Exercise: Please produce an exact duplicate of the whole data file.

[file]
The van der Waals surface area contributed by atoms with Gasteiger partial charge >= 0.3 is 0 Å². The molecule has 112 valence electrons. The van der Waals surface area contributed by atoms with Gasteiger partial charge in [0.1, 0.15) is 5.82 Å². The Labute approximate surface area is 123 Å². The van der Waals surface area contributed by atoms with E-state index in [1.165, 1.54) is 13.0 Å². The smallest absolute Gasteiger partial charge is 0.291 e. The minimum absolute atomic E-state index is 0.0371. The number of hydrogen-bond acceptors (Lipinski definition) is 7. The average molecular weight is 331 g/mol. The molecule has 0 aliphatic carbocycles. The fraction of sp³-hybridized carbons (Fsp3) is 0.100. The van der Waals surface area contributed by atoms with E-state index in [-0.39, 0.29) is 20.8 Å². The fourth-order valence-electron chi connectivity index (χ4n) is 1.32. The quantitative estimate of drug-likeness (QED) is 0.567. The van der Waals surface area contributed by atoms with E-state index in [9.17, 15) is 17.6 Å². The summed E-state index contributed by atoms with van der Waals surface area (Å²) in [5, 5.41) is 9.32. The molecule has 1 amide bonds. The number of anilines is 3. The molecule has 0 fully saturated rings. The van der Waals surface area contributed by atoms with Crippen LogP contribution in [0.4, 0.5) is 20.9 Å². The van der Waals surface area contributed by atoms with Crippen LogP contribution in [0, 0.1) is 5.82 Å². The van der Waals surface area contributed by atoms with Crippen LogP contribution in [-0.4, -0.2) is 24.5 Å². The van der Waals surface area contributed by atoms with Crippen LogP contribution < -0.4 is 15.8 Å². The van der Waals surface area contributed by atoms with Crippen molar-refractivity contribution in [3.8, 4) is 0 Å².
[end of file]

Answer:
The van der Waals surface area contributed by atoms with Gasteiger partial charge >= 0.3 is 0 Å². The molecule has 112 valence electrons. The van der Waals surface area contributed by atoms with Gasteiger partial charge in [0.1, 0.15) is 5.82 Å². The Labute approximate surface area is 123 Å². The van der Waals surface area contributed by atoms with E-state index in [1.165, 1.54) is 13.0 Å². The smallest absolute Gasteiger partial charge is 0.291 e. The minimum absolute atomic E-state index is 0.0371. The number of hydrogen-bond acceptors (Lipinski definition) is 7. The average molecular weight is 331 g/mol. The molecule has 0 aliphatic carbocycles. The fraction of sp³-hybridized carbons (Fsp3) is 0.100. The van der Waals surface area contributed by atoms with E-state index in [-0.39, 0.29) is 20.8 Å². The fourth-order valence-electron chi connectivity index (χ4n) is 1.32. The quantitative estimate of drug-likeness (QED) is 0.567. The van der Waals surface area contributed by atoms with E-state index in [9.17, 15) is 17.6 Å². The summed E-state index contributed by atoms with van der Waals surface area (Å²) in [5, 5.41) is 9.32. The molecule has 1 amide bonds. The number of anilines is 3. The molecule has 0 fully saturated rings. The van der Waals surface area contributed by atoms with Crippen LogP contribution in [0.4, 0.5) is 20.9 Å². The van der Waals surface area contributed by atoms with Crippen LogP contribution in [0, 0.1) is 5.82 Å². The van der Waals surface area contributed by atoms with Crippen LogP contribution in [-0.4, -0.2) is 24.5 Å². The van der Waals surface area contributed by atoms with Crippen LogP contribution < -0.4 is 15.8 Å². The van der Waals surface area contributed by atoms with Crippen molar-refractivity contribution in [3.8, 4) is 0 Å².